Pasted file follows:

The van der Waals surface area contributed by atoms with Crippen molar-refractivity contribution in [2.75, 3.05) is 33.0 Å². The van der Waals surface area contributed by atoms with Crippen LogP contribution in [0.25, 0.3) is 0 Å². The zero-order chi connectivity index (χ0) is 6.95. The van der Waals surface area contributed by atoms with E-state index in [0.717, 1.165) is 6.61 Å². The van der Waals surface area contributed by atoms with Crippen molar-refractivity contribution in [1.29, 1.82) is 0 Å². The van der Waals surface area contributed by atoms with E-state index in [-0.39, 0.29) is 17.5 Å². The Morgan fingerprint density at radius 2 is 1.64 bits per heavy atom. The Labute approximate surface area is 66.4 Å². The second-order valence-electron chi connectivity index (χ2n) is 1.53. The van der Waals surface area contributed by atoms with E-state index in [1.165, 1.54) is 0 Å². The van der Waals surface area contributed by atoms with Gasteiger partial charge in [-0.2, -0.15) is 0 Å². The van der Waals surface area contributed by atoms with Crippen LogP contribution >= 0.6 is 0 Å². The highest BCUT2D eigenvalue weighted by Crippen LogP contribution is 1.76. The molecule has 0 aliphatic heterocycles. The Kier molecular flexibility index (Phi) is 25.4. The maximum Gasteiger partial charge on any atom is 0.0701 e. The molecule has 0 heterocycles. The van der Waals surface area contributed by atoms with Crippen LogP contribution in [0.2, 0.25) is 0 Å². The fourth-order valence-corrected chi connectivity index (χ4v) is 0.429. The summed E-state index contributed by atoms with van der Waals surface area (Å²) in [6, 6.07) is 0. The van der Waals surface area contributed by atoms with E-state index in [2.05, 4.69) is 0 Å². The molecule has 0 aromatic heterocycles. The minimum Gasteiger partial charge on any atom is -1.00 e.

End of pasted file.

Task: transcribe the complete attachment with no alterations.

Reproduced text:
The van der Waals surface area contributed by atoms with Crippen molar-refractivity contribution in [2.75, 3.05) is 33.0 Å². The van der Waals surface area contributed by atoms with Crippen LogP contribution in [0.25, 0.3) is 0 Å². The zero-order chi connectivity index (χ0) is 6.95. The van der Waals surface area contributed by atoms with E-state index in [0.717, 1.165) is 6.61 Å². The van der Waals surface area contributed by atoms with Crippen molar-refractivity contribution in [1.29, 1.82) is 0 Å². The van der Waals surface area contributed by atoms with E-state index in [-0.39, 0.29) is 17.5 Å². The Morgan fingerprint density at radius 2 is 1.64 bits per heavy atom. The Labute approximate surface area is 66.4 Å². The second-order valence-electron chi connectivity index (χ2n) is 1.53. The van der Waals surface area contributed by atoms with E-state index in [1.165, 1.54) is 0 Å². The van der Waals surface area contributed by atoms with Gasteiger partial charge in [-0.2, -0.15) is 0 Å². The van der Waals surface area contributed by atoms with Crippen LogP contribution >= 0.6 is 0 Å². The highest BCUT2D eigenvalue weighted by Crippen LogP contribution is 1.76. The molecule has 0 aliphatic heterocycles. The Kier molecular flexibility index (Phi) is 25.4. The maximum Gasteiger partial charge on any atom is 0.0701 e. The molecule has 0 heterocycles. The van der Waals surface area contributed by atoms with Crippen LogP contribution in [0.2, 0.25) is 0 Å². The fourth-order valence-corrected chi connectivity index (χ4v) is 0.429. The summed E-state index contributed by atoms with van der Waals surface area (Å²) in [6, 6.07) is 0. The van der Waals surface area contributed by atoms with E-state index in [2.05, 4.69) is 0 Å². The molecule has 0 aromatic heterocycles. The minimum Gasteiger partial charge on any atom is -1.00 e.